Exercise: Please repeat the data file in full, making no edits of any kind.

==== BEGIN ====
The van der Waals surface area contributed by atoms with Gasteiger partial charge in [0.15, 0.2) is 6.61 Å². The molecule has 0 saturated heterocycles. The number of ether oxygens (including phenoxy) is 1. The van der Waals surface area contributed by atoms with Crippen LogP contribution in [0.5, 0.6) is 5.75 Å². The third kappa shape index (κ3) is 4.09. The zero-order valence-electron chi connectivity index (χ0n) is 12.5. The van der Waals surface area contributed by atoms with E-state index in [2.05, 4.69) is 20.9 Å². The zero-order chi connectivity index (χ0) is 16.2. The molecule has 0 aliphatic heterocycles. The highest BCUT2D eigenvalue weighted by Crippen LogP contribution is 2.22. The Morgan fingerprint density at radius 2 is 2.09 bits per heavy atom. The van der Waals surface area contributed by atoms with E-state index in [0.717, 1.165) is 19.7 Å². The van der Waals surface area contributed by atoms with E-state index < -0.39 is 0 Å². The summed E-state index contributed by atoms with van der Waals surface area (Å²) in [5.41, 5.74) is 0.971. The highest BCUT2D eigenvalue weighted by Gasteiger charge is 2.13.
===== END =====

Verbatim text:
The van der Waals surface area contributed by atoms with Gasteiger partial charge in [0.15, 0.2) is 6.61 Å². The molecule has 0 saturated heterocycles. The number of ether oxygens (including phenoxy) is 1. The van der Waals surface area contributed by atoms with Crippen LogP contribution in [0.5, 0.6) is 5.75 Å². The third kappa shape index (κ3) is 4.09. The zero-order valence-electron chi connectivity index (χ0n) is 12.5. The van der Waals surface area contributed by atoms with E-state index in [2.05, 4.69) is 20.9 Å². The zero-order chi connectivity index (χ0) is 16.2. The molecule has 0 aliphatic heterocycles. The highest BCUT2D eigenvalue weighted by Crippen LogP contribution is 2.22. The Morgan fingerprint density at radius 2 is 2.09 bits per heavy atom. The van der Waals surface area contributed by atoms with E-state index in [0.717, 1.165) is 19.7 Å². The van der Waals surface area contributed by atoms with E-state index < -0.39 is 0 Å². The summed E-state index contributed by atoms with van der Waals surface area (Å²) in [5.41, 5.74) is 0.971. The highest BCUT2D eigenvalue weighted by Gasteiger charge is 2.13.